La Pierre Des Femmes Wednesday, Apr 23 2014 

Pierre Des Femmes

Pierre Des Femmes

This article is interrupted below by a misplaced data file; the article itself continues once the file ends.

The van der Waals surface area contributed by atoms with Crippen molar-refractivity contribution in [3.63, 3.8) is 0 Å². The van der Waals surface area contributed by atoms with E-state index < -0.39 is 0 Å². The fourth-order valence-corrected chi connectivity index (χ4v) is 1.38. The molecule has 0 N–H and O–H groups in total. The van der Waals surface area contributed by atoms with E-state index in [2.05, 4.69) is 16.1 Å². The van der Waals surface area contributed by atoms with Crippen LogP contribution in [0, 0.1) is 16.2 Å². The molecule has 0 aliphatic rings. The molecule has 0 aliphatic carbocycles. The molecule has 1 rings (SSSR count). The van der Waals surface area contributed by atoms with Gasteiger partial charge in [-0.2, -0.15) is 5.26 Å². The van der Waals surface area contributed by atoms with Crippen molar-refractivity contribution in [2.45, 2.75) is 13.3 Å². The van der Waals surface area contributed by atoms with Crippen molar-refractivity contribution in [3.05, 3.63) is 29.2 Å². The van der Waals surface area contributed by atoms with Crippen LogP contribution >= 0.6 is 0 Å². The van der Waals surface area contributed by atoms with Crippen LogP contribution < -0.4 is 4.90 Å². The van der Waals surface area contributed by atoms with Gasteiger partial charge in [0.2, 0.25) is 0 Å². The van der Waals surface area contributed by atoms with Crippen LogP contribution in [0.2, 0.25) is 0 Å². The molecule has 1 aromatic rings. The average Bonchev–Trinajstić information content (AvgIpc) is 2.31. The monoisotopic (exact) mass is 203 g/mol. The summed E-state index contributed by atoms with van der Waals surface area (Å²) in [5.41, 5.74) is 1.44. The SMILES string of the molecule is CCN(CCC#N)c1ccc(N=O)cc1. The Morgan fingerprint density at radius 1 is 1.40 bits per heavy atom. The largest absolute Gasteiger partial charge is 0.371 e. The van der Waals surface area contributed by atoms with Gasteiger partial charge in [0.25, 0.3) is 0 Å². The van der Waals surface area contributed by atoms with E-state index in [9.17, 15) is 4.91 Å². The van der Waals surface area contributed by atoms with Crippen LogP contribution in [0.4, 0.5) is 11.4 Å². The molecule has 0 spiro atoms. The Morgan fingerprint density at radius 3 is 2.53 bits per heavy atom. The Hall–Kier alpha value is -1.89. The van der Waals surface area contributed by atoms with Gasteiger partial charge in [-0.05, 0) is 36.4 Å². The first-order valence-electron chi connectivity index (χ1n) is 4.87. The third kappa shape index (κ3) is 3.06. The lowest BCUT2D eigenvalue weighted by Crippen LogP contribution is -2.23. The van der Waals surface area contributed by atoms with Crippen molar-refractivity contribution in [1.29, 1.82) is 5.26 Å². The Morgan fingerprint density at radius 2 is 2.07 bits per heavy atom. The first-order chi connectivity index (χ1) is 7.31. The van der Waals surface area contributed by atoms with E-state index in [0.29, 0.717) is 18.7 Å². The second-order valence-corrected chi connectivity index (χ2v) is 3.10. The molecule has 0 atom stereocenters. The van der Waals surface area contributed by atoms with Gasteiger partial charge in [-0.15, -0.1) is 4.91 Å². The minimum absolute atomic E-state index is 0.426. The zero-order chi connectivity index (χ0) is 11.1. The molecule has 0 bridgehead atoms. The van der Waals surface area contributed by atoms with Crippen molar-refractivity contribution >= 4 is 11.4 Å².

Many will be aware of the largest rock on the south eastern side of Les Ecrehous called Pierre des Femmes which translates into Ladies rock, it is common knowledge about how the rock came about its name, but I had never come across an account of it until I stumbled upon it last year when I was googling for something else and to my surprise there is an account in French which I will roughly translate: The passage between France and and the Channel Islands was a passage for commercial vessels plying their trade between Portsmouth and the islands. The cutters would leave for the Channel Islands and often stop at Cherbourg before tackling the Alderney Race (Le Raz Blanchard), the current would carry them between the islands and sometimes past the Ecrehous before making for the main Jersey port of St Helier. In this period of time things were not good in Liverpool with epidemics and unemployment etc., at the same time Jersey was maunfacturing clothes and pottery and taking on workers. Many young and elderly women left their homes and family to seek work and provide for them. emmigrated to St Helier. One year at the end of summer the brig “Minot’s Light” as usual took on some forty women bound for Jersey They were making good way with a north east wind and were passing Les Ecrehous when the rudder became damaged, perhaps it broke under strain as it passed the shoals, or hit a submerged object, nobody did or will ever know. The Captain called for the ships carpenter to fix it, and this was not the best time for this to happen as they were now being driven towards the Ecrehous reef, the sails were let fly so as to allow the rudder to be fixed, and the flapping of them caused some alarm among the passengers. The captain went below and found the carpenter and his assisant strugglig to repair with the bar flying around in the confined space and their faces were bloodied where they had been struck by it. The captain called for the experienced boatswain to see if he could fix it. The captain went back on deck and then there was an awful shudder and he ran up onto the bridge and saw the sea foaming around them with the out of site rocks below them, he decided to haul in the sails in the hope that the boat would heel over and clear the reef, but it only pushed them more onto the rocks, panic amongst the women set in. A large wave bigger than all the others pushed them hard against the rocks and the dreaded sound of water entering the damaged hull was immediately heard. This was the end and the captain gave the order to lowere the boats in the hope they would get off before the mastes broke and fell down upon them, the boats though were stuck with on one side they were stuck onboard and the other they were being hit by the waves and the rock, they did manage to get one in a useable condition. The ships carpenter was no where to be seen and presumed lost below, two women had been crushed and killed by a falling boom, and one of the crew had been lost trying to free a boat. The sea settled slightly and the second in command ordered everyone to try and make their way onto the nearby rock, half of the women had been washed away and weighed down by their waterlogged garments. Eventually some of the younger, fitter or just lucky ones managed to mount the rock, and the boat was continually being bashed on the rocks and then their was a large crashing noise as the main mast broke and fell. In all 23 women and 9 crew had survived on the rock that was out of reach of the waves but had no vegetation upon it. The women starting drying their clothes although it was not cold but night time was not far away, the crew were concerned as they watched their vessel break up as they had no fire or water and no apparent means of gaining safety.